Loggers Struggle with Workers’ Comp Insurance Rates

Loggers Struggle with Workers’ Comp Insurance Rates

A logger and cable skidder at work in a woodlot.

Congressional leaders are currently reexamining our country’s broken health care system, which has meant a slew of news stories about different aspects of the problem that might be analogized to the old Indian parable of the blind men and the elephant.

What does this have to do with the woods? Well, across the Northeast, but especially in Vermont, loggers are dealing with a similarly complex – and, many would argue, broken – system relating to workers’ compensation insurance premiums. Loggers of a certain age probably remember fighting these same battles in the past, when a convergence of events sent rates through the roof.

Here’s a crude drawing of what the elephant looks like. All states require companies that have employees to purchase workers’ compensation policies. The rates of these policies vary by profession (there’s a formula that is recalculated every year based on the claims from the previous five years) and, like all insurance markets, the pools benefit from economies of scale. Unfortunately for logging companies, the job is considered by insurance carriers to be the most dangerous in the country and there just are not many loggers anymore – insured ones, anyway – so the rates are extraordinarily high. How high? Sam Lincoln, a logger from Vermont who’s spearheading efforts for reform, said that in 2016, companies that employed non-mechanized loggers (chainsaw and cable skidder) in Maine paid $22.00 per $100.00 in payroll; in New Hampshire, it was $29.29 per $100.00; in New York, it was $18.00 per $100.00; in Vermont, it was $54.06 per $100.00. The numbers are about 40 percent lower for a mechanized logger in all states but New York. He said that he generated the numbers using data on state labor department websites and communication with state insurance carriers and logging association representatives.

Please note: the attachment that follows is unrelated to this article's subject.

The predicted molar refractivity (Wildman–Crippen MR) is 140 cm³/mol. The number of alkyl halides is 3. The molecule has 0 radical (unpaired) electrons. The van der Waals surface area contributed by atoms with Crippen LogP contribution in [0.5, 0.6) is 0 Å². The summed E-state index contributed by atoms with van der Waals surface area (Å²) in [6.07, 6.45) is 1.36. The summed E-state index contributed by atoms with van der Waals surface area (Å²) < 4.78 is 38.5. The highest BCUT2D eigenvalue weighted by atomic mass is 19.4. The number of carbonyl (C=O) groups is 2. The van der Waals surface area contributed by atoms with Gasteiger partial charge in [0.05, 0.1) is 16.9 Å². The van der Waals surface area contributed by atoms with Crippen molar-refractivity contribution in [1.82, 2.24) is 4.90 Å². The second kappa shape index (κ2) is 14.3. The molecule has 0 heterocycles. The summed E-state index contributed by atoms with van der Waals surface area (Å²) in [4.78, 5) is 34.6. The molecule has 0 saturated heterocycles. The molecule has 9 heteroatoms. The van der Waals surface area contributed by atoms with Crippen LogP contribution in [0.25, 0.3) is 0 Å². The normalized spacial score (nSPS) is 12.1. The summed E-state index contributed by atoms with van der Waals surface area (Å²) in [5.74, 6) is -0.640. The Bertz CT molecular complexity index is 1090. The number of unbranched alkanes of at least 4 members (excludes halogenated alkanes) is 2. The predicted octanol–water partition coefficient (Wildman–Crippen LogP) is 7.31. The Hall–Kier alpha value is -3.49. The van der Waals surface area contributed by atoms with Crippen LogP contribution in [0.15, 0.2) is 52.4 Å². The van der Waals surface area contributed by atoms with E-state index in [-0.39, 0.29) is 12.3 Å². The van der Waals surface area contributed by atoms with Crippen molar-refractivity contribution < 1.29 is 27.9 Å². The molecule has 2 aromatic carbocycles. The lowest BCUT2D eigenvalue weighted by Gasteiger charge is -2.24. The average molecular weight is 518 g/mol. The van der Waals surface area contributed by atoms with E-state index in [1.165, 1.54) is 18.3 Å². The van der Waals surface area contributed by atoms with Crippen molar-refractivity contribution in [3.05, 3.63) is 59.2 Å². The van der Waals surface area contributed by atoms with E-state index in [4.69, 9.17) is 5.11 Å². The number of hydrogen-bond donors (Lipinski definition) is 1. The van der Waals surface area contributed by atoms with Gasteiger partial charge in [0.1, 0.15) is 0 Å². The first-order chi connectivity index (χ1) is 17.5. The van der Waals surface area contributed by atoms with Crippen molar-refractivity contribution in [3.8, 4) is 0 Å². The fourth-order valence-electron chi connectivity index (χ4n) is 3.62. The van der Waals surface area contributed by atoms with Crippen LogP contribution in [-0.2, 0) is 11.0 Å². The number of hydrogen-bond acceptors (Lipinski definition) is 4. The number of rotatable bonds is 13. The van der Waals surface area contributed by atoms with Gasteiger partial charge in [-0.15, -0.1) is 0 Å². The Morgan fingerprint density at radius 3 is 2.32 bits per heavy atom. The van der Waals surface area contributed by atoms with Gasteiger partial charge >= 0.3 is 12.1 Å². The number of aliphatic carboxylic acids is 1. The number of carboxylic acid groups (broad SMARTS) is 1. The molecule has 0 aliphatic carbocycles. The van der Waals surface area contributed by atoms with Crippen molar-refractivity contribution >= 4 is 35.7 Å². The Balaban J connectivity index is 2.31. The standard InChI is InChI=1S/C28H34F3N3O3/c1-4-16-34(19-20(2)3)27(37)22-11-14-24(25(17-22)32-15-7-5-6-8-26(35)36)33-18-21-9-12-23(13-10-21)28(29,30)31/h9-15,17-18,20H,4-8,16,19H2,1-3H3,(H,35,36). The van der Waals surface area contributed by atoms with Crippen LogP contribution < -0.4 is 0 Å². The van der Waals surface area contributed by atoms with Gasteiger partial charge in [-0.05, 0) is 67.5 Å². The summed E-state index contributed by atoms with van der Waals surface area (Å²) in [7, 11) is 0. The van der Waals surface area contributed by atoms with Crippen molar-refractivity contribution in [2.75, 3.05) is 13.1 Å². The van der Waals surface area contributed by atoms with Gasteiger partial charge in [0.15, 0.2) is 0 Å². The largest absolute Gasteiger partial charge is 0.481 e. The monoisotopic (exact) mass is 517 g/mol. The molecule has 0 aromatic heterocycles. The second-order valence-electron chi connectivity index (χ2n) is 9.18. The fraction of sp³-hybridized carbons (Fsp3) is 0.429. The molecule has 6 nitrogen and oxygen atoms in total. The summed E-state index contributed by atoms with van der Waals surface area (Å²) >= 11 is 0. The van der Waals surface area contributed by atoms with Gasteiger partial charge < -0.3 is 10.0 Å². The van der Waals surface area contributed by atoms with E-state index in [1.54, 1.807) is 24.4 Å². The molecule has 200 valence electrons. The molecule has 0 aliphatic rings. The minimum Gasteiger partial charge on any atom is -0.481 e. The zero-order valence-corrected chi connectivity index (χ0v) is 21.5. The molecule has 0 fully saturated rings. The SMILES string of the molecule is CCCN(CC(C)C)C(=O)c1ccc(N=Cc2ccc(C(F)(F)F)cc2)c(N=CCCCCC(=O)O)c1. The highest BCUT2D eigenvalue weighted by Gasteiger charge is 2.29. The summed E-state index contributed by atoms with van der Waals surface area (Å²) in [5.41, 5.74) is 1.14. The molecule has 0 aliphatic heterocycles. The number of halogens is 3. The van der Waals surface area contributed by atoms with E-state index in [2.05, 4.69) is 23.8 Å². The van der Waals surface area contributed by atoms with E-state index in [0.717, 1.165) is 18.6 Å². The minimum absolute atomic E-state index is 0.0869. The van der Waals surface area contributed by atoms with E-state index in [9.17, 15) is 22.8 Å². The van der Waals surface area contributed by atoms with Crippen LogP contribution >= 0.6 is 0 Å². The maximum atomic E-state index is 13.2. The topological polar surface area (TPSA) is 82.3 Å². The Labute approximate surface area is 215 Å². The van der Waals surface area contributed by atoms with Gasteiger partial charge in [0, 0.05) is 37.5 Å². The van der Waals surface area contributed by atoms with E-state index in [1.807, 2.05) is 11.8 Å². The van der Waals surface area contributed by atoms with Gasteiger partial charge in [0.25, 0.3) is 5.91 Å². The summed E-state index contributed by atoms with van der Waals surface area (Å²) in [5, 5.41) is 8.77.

To put this problem and these numbers in practical terms, this means that if we wanted to start a logging company and hire a worker to run a cable skidder in Vermont, if we paid her $40,000 a year, we’d be paying an additional $21,674 in workers’ comp insurance premiums. And that money is due upfront – it’s not a pay-as-you-go system like a payroll tax. Lincoln runs a mechanized operation, so his rates are “only” 20 percent, but he still pays an extra eight dollars per hour, per employee, to cover workers’ comp costs and payroll taxes. All of this might be workable if the wood industry was high-profit and logging was lucrative, but that’s rarely the case. And so couple the workers’ comp burden with bad to nonexistent low-grade wood markets and marginal sawlog prices, big loan payments on expensive equipment, and the high costs of living, and you can understand why the logging workforce continues to mechanize and continues to shrink, and why a nature magazine that advocates for the working landscape and responsibly managed forests is concerned with workers’ comp rates.

So what can be done? There are already caps on rates that are intended to protect companies from large and sudden changes in premiums – without them, rates would be even higher – but with a 60-percent rise in premiums over the last few years, the idea of “large and sudden” is clearly relative.